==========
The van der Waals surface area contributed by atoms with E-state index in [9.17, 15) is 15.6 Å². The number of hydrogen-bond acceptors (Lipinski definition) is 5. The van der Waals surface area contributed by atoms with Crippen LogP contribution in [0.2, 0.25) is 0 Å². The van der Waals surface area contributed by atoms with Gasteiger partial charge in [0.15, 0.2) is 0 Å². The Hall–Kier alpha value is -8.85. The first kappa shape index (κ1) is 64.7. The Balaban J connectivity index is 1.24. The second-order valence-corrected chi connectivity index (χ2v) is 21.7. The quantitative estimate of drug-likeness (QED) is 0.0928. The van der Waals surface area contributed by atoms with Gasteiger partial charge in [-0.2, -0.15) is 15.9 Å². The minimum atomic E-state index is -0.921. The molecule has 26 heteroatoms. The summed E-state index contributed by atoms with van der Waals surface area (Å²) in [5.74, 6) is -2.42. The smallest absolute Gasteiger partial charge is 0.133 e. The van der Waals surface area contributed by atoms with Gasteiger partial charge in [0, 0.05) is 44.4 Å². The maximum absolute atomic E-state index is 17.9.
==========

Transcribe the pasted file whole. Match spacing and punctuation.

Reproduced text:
The van der Waals surface area contributed by atoms with E-state index in [9.17, 15) is 15.6 Å². The number of hydrogen-bond acceptors (Lipinski definition) is 5. The van der Waals surface area contributed by atoms with Crippen LogP contribution in [0.2, 0.25) is 0 Å². The van der Waals surface area contributed by atoms with Gasteiger partial charge in [0.15, 0.2) is 0 Å². The Hall–Kier alpha value is -8.85. The first kappa shape index (κ1) is 64.7. The Balaban J connectivity index is 1.24. The second-order valence-corrected chi connectivity index (χ2v) is 21.7. The quantitative estimate of drug-likeness (QED) is 0.0928. The van der Waals surface area contributed by atoms with Gasteiger partial charge in [-0.2, -0.15) is 15.9 Å². The minimum atomic E-state index is -0.921. The molecule has 26 heteroatoms. The summed E-state index contributed by atoms with van der Waals surface area (Å²) in [5.74, 6) is -2.42. The smallest absolute Gasteiger partial charge is 0.133 e. The van der Waals surface area contributed by atoms with Gasteiger partial charge in [0, 0.05) is 44.4 Å². The maximum absolute atomic E-state index is 17.9.